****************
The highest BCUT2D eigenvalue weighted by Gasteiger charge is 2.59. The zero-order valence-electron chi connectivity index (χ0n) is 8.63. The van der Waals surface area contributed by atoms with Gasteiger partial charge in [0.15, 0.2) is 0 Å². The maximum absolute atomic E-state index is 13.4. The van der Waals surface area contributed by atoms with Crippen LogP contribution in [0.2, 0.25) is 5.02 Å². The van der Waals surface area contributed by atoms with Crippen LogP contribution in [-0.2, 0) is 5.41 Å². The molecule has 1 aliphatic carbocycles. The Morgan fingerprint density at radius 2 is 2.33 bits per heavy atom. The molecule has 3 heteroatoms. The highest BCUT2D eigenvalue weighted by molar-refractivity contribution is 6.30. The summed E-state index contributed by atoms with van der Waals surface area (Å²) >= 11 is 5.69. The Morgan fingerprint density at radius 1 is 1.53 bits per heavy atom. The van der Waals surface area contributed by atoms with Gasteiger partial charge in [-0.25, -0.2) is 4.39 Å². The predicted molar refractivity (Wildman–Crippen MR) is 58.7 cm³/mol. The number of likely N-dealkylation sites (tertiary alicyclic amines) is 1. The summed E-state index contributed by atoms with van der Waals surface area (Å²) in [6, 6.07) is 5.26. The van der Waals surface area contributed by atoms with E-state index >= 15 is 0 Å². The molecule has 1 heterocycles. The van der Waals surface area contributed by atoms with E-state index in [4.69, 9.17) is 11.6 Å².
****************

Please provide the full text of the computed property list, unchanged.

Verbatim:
The highest BCUT2D eigenvalue weighted by Gasteiger charge is 2.59. The zero-order valence-electron chi connectivity index (χ0n) is 8.63. The van der Waals surface area contributed by atoms with Gasteiger partial charge in [0.15, 0.2) is 0 Å². The maximum absolute atomic E-state index is 13.4. The van der Waals surface area contributed by atoms with Crippen LogP contribution in [0.2, 0.25) is 5.02 Å². The van der Waals surface area contributed by atoms with Crippen LogP contribution in [-0.2, 0) is 5.41 Å². The molecule has 1 aliphatic carbocycles. The Morgan fingerprint density at radius 2 is 2.33 bits per heavy atom. The molecule has 3 heteroatoms. The highest BCUT2D eigenvalue weighted by molar-refractivity contribution is 6.30. The summed E-state index contributed by atoms with van der Waals surface area (Å²) >= 11 is 5.69. The Morgan fingerprint density at radius 1 is 1.53 bits per heavy atom. The van der Waals surface area contributed by atoms with Gasteiger partial charge in [-0.25, -0.2) is 4.39 Å². The predicted molar refractivity (Wildman–Crippen MR) is 58.7 cm³/mol. The number of likely N-dealkylation sites (tertiary alicyclic amines) is 1. The summed E-state index contributed by atoms with van der Waals surface area (Å²) in [6, 6.07) is 5.26. The van der Waals surface area contributed by atoms with E-state index >= 15 is 0 Å². The molecule has 1 heterocycles. The van der Waals surface area contributed by atoms with E-state index in [4.69, 9.17) is 11.6 Å².